After the utter devastation wrought by Pepin’s full-on assault the previous year, in 763 the king was ready to consolidate his gains, both in land and morale, and press home the final blows to break the last Aquitanian resistance.
He decided to hold the annual Frankish Mayfield in the border city of Nevers.1.RFA, 763, p.44. Just a few years ago Nevers had been a frontier town on the Burgundian side of the Loire, the last stop before crossing over to ‘enemy’ territory. Now the town was considered central enough and safe enough a place for the king to hold the Frankish annual assembly there. Waifar, wherever he was, must have gritted his teeth to see the insolence and confidence of Pepin. But that was nothing to what Pepin unleashed next.
The Frankish king, according to the Royal Annals, marched down the length of central Aquitaine, all the way to Cahors, several hundred miles south-southwest of Nevers, before coming back through Limoges. Fredegar does not mention Cahors (it does seem to be a bit of a stretch), but does describe quite a scene of devastation.
He [Pepin] then crossed the Loire into Aquitaine and reached Limoges, laying waste all that region. All royal villas that were held by Waiofar he ordered to be burnt. When most of the region had been devastated and its monasteries emptied, he proceeded to Issoudun, the principal centre of the Aquitanian vineyards; and this he took and destroyed. He tore up all the vineyards from which almost all Aquitaine, churches and monasteries, rich and poor, used to obtain wine.2.Fredegar, ch.47, p.115.
Consider the description of Pepin’s methods. It was summer, of course, the campaigning season, and so the fields and orchards were ripe. All of that must have been burned, and even the monks turned out and forced on the road, as refugees. The survivor’s tales must have been harrowing. And then, just when you reach for a cup of wine, for solace, comes news that the vineyards have all been destroyed, and that there will be no more wine anytime soon, no matter your station in life. Remember that wine was not just the stuff of celebrations and dinners that it has become today, it was more akin to coffee, and particularly vital in an age of rudimentary public hygiene.
While the campaign appeared to be an unalloyed success, the Frankish king had another problem to deal with. At some point during the summer his conquering army became significantly smaller at a stroke. “Tassilo brushed aside his oaths and all his promises and sneaked away on a wicked pretext, disregarding all the good things which King Pepin, his uncle, had done for him. Taking himself off, with lying excuses, he went to Bavaria and never again wanted to see the king face to face.”3.RFA, year 763, p.44. Just as duke Waifar is mentioned as having to build alliances with his erstwhile subject counts prior to taking action, so king Pepin had to deal with recalcitrant relatives ruling distant provinces.
Bavaria had always been a troublesome province. Even though Tassilo’s father duke Odilo had married Pepin’s sister Hiltrude in 741,4.So in fact, Pepin was Tassilo’s “uncle-in-law.” Odilo made a bid for independence following the death of Martel later that year. Pepin and Carloman quashed that idea in 743, but in 748 Pepin’s half-brother Grifo moved into Bavaria when Odilo died and had left young Tassilo in charge. Pepin and Carloman again imposed their will on the province, forced the surrender of Grifo, and put Bavaria firmly under the thumb of Pippinid rule. Obviously, however, the ensuing 23 years had not completely extinguished the Bavarian spirit.5.Riche, The Carolingians, p.59, has a nice summary of the action.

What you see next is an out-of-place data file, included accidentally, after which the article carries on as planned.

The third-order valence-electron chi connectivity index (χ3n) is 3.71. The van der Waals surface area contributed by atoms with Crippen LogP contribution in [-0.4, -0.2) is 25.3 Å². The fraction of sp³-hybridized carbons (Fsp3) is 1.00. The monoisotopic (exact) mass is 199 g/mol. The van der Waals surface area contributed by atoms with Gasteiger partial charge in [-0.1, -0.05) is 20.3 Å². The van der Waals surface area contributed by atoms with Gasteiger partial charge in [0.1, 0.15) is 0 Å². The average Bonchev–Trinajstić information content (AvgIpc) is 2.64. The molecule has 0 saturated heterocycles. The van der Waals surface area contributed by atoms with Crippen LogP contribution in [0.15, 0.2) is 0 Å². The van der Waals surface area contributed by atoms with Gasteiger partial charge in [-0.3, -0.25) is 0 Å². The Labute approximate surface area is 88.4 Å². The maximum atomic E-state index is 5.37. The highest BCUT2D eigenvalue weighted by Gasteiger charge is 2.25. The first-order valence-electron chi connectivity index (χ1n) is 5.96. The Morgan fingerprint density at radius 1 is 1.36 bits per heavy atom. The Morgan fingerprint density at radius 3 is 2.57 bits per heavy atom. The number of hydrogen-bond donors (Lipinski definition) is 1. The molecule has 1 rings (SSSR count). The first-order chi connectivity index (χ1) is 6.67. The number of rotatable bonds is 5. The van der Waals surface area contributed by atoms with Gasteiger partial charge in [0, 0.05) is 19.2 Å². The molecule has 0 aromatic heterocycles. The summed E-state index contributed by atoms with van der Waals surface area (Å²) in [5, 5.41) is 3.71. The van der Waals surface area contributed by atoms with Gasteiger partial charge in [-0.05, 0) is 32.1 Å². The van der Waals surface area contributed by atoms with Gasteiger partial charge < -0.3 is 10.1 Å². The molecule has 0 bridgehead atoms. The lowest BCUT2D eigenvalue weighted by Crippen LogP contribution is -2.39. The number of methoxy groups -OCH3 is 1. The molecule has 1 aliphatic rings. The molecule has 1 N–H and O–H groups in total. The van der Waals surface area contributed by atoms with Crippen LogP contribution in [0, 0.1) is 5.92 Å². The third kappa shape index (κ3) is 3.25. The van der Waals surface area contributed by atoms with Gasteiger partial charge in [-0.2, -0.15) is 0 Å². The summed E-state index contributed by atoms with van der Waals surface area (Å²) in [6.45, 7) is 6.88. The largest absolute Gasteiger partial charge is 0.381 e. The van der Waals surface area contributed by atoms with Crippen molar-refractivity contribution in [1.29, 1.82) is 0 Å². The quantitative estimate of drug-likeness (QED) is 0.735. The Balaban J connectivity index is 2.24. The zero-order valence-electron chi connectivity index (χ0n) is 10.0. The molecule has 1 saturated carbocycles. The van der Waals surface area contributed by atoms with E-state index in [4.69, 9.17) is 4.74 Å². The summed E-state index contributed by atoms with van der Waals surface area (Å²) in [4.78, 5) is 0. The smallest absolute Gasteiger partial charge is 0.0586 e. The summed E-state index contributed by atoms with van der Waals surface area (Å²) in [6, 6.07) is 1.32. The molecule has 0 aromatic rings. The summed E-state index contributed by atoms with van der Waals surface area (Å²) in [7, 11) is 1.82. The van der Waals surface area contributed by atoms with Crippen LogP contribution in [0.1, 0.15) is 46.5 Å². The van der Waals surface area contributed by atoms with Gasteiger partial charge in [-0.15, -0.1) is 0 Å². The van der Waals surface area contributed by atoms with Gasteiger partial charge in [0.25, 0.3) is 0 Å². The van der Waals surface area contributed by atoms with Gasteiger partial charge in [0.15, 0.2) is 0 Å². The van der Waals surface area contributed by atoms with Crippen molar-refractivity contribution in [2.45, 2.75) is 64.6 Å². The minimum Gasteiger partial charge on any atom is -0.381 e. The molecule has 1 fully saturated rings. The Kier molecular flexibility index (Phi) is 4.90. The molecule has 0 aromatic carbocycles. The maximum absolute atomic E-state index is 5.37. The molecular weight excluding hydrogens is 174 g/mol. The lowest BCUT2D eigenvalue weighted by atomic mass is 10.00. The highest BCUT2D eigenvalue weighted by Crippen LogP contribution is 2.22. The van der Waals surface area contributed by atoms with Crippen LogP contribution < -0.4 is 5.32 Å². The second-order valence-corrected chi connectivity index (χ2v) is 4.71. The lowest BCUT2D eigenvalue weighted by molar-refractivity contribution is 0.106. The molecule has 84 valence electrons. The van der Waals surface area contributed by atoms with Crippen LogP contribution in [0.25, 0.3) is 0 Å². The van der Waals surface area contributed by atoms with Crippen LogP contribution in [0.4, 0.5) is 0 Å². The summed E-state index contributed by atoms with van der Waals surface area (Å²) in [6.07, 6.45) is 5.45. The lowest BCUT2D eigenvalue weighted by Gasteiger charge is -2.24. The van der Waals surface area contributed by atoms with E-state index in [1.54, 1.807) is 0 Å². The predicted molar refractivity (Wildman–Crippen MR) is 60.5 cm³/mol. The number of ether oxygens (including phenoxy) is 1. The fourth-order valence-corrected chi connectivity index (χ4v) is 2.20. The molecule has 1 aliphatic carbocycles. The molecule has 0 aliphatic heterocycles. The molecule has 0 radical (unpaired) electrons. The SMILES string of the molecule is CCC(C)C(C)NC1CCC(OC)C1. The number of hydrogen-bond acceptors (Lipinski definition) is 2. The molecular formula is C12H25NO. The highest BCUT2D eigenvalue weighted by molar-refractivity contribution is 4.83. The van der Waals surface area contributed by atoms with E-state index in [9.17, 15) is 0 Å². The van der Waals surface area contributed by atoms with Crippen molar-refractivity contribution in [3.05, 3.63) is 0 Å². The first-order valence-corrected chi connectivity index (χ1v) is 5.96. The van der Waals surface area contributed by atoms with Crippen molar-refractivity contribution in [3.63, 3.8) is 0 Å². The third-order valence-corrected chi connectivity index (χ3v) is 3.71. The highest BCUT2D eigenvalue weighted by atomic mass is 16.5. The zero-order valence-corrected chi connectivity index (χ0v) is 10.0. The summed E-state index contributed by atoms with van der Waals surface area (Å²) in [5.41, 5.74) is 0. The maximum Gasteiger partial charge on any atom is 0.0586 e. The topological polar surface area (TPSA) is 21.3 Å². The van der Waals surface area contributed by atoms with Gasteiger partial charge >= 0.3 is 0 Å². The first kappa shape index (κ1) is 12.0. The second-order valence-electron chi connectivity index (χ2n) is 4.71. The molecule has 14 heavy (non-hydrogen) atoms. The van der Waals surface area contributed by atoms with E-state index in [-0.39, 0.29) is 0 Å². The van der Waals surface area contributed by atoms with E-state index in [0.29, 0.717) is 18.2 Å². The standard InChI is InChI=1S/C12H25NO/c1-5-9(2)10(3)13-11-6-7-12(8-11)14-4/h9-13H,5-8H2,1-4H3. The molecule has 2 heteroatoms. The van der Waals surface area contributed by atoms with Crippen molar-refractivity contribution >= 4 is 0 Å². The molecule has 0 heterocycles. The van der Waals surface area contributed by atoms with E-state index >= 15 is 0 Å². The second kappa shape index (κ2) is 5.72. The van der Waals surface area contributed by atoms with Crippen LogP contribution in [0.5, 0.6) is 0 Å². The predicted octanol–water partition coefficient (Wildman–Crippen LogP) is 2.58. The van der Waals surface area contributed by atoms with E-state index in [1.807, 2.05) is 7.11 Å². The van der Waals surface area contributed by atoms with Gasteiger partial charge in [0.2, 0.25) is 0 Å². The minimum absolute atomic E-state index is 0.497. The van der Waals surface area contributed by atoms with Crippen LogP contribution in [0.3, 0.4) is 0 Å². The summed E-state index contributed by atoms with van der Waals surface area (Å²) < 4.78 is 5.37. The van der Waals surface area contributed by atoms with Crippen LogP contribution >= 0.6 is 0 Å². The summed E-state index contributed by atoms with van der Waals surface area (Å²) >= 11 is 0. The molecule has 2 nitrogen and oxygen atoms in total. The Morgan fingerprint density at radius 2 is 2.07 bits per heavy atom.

Whatever the stimulus, Waifar now used the forces that he had ‘liberated’ from his fortresses last year, when he abandoned his strategy of tactical defenses and ordered the fortress walls torn down. He mobilized the army and approached Pepin’s forces. Perhaps this is what Waifar was now hoping for, a battle on open ground. Perhaps he had received word of Tassilo’s departure from the battle space.
At this point Waiofar came to meet King Pippin with a big army and a host of those Gascons who live beyond the Garonne and were formerly called Vaceti. But straight away all the Gascons followed their usual practice and not a man of them but turned tail: and very many of them were killed there by the Franks. When the king saw what had happened he ordered that Waiofar should be pursued; and pursued he was, till nightfall. But he just got away with a handful of men still with him. In this battle was killed Count Bladinus of Auvergne, who had been arrested by the king and had subsequently fled to Waiofar. King Pippin won the day, God helping him.6.Fredegar, ch.47, pp.115-116.
There is no way of independently confirming any of the details. Did Waifar actually muster an army, only to see it dissolve once battle was joined? Was it only the Gascons who ran, or did everyone, or no one? Just how close was Waifar to capture, if at all? That detail about being pursued “till nightfall” is an unusual style of comment for a chronicle, which usually keep a pretty bird’s eye view of events. Whatever the details, this seems to be the last attempt by Waifar to mount a serious counter-attack on Pepin’s forces. Though the war would bubble like a simmering stew for another five years, the outcome was now never in doubt. If indeed, it ever had been.
Despite the Aquitanian collapse, Pepin’s army must have been in a tattered state after four years of war against a determined foe. Tassilo’s withdrawal would only have exacerbated the situation. Pepin needed a breather, and, as we’ll see next time, he took it.
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